The early nineties were huge for arcade games. We’ve spoken about Time Crisis, but even before that, the scrolling beat-em-up was huge around the time of the Mega Drive.
Games such as Turtles in Time, X-Men and many more filled the Arcade floors, with 4-player co-op being a big sell to these games. But there was another game that no one expected to be as good as these.
In the early nineties, The Simpsons debuted on the FOX Channel and it became an instant phenomenon, spawning outlets such as ‘Do the Bartman’ in the music charts, and the arcade game, where you could control one of The Simpsons.
Here’s why it’s a great alternative to Streets of Rage, and why it’s still played today in gaming bars.
Do this game for me Billy, McGarnagle
Released in 1991, ‘The Simpsons Arcade’ game debuted and took many by surprise. Some were expecting a simple platformer with the family, but here, it was a scrolling beat-em-up with different attacks for each character.
Controlling Marge, she would have a Hoover to attack with, while Bart would have his skateboard. Each character would have their own jump and attack, while items like bowling balls could be picked up and used against enemies.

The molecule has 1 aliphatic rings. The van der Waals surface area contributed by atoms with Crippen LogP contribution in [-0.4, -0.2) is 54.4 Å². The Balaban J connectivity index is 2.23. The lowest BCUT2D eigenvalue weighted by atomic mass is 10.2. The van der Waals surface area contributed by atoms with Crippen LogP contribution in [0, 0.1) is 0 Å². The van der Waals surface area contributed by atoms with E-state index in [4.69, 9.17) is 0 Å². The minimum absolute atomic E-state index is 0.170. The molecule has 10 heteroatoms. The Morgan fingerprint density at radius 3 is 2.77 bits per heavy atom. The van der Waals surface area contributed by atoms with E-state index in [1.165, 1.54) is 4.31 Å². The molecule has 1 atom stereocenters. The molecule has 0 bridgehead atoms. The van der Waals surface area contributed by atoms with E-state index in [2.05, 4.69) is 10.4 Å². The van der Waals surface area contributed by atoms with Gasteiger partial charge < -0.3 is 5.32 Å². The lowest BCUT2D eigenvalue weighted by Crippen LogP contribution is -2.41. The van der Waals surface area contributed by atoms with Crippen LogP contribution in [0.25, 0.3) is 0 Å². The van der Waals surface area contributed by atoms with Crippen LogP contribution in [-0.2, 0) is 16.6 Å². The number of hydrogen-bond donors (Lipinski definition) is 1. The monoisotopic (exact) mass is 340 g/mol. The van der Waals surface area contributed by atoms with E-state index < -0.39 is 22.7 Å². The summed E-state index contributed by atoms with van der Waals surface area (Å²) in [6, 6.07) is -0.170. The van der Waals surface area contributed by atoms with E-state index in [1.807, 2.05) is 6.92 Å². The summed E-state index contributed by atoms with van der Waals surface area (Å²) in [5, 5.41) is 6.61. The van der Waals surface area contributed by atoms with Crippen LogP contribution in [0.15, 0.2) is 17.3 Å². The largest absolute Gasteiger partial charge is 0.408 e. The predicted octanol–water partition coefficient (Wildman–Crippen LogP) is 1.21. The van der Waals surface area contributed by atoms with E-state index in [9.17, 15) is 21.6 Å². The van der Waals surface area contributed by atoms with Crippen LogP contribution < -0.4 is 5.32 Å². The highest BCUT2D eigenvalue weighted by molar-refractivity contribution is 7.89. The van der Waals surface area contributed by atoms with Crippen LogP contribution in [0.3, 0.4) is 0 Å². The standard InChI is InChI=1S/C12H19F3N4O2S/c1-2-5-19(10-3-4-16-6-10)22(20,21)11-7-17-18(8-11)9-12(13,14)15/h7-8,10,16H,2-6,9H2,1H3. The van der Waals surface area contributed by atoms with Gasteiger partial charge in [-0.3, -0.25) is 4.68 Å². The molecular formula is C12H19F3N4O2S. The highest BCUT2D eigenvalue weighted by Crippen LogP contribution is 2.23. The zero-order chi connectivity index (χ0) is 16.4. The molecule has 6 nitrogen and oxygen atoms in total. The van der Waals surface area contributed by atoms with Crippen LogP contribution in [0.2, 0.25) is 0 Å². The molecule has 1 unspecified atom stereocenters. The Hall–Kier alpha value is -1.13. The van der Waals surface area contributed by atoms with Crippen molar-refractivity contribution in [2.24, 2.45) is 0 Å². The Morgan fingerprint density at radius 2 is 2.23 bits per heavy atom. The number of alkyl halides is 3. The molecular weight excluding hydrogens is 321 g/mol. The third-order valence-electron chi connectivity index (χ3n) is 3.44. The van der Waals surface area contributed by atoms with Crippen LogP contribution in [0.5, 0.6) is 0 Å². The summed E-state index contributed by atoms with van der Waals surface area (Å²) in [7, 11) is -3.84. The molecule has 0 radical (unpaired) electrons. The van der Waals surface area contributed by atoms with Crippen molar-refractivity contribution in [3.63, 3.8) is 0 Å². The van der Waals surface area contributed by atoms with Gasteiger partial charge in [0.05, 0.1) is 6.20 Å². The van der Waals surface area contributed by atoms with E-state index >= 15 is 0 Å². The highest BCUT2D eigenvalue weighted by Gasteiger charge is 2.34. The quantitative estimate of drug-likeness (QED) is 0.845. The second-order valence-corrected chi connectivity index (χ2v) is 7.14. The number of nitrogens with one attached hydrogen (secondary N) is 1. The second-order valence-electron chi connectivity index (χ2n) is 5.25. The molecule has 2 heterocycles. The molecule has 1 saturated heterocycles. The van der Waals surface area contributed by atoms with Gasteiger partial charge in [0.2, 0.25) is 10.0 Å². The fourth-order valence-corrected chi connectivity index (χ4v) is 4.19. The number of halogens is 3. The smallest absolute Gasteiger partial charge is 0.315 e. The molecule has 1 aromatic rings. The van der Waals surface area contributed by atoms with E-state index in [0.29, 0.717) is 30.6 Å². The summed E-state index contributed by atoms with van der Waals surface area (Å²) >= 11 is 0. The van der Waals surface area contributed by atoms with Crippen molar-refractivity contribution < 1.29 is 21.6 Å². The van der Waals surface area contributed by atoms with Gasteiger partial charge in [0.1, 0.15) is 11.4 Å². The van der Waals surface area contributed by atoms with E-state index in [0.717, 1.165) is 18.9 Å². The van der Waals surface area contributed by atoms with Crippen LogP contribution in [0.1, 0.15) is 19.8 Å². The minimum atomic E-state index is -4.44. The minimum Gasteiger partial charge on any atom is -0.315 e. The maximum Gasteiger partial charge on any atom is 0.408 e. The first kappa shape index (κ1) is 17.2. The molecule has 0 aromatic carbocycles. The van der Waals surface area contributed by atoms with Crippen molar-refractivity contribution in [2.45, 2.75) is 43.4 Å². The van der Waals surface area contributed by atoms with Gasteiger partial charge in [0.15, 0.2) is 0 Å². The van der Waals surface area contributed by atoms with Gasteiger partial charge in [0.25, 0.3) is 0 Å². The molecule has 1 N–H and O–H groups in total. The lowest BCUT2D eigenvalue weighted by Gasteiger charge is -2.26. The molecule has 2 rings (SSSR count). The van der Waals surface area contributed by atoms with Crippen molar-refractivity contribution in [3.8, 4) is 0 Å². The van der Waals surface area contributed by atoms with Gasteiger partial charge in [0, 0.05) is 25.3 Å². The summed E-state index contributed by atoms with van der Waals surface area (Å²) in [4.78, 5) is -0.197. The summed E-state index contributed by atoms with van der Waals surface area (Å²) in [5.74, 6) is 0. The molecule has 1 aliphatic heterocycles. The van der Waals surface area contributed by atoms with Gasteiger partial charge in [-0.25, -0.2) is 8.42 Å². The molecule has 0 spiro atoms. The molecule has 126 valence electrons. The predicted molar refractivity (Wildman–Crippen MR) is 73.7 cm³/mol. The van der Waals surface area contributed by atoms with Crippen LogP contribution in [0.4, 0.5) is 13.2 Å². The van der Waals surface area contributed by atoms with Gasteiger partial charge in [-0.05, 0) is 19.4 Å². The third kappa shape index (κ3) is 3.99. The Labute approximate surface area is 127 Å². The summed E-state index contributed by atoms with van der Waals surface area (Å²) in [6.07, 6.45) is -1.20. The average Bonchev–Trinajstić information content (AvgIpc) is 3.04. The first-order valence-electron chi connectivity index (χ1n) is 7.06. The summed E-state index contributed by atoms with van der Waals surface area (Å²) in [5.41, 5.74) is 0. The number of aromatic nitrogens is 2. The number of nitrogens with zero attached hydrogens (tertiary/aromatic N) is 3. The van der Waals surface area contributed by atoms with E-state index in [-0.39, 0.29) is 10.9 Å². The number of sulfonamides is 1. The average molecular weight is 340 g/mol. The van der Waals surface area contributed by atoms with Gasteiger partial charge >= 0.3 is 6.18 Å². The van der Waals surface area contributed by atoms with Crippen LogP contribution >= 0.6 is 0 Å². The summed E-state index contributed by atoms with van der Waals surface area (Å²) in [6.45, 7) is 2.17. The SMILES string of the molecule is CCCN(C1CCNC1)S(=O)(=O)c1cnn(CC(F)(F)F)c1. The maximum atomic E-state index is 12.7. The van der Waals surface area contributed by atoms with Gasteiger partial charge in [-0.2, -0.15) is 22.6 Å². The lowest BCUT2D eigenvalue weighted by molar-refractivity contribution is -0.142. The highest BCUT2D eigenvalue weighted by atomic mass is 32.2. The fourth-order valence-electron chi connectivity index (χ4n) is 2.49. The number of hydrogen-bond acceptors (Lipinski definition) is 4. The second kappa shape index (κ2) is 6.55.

There’s even a cut-scene at the start that mirrors the Simpsons intro, which still holds up thirty years on. The story is that Mr Burns has taken Maggie, who is carrying a diamond, and its up to the rest of the family to rescue her.
There are eight stages that cover the whole of Springfield, from meeting Krusty to even Moe at his tavern.
Use the Forks Homer
The game was re-released onto the PlayStation Store and Xbox Live Arcade in 2012, but unfortunately it was removed just a couple of years later. It had online-multiplayer and leaderboard features, which made it a game that I would come back to repeatedly.
When you put this against Streets of Rage, one of the first impressions from this game is how well it reflects The Simpsons. From the art style, to the music, and even the levels, you can tell that the development team knew what The Simpsons were and what they were about.
It’s a game with lots of replay-ability, even as an arcade release, and even though it was only on consoles for a short while, there’s plenty of potential for it to come back, especially now that the series is owned by Disney.
Even a sequel to implement guest-appearances such as McGarnagle, Fallout Boy, Poochie and Flanders with purple drapes would be welcome. But if you can find the game at your local arcade-bar once restrictions are lifted, bring a few friends and enjoy.
For more articles like this, take a look at our Retro page.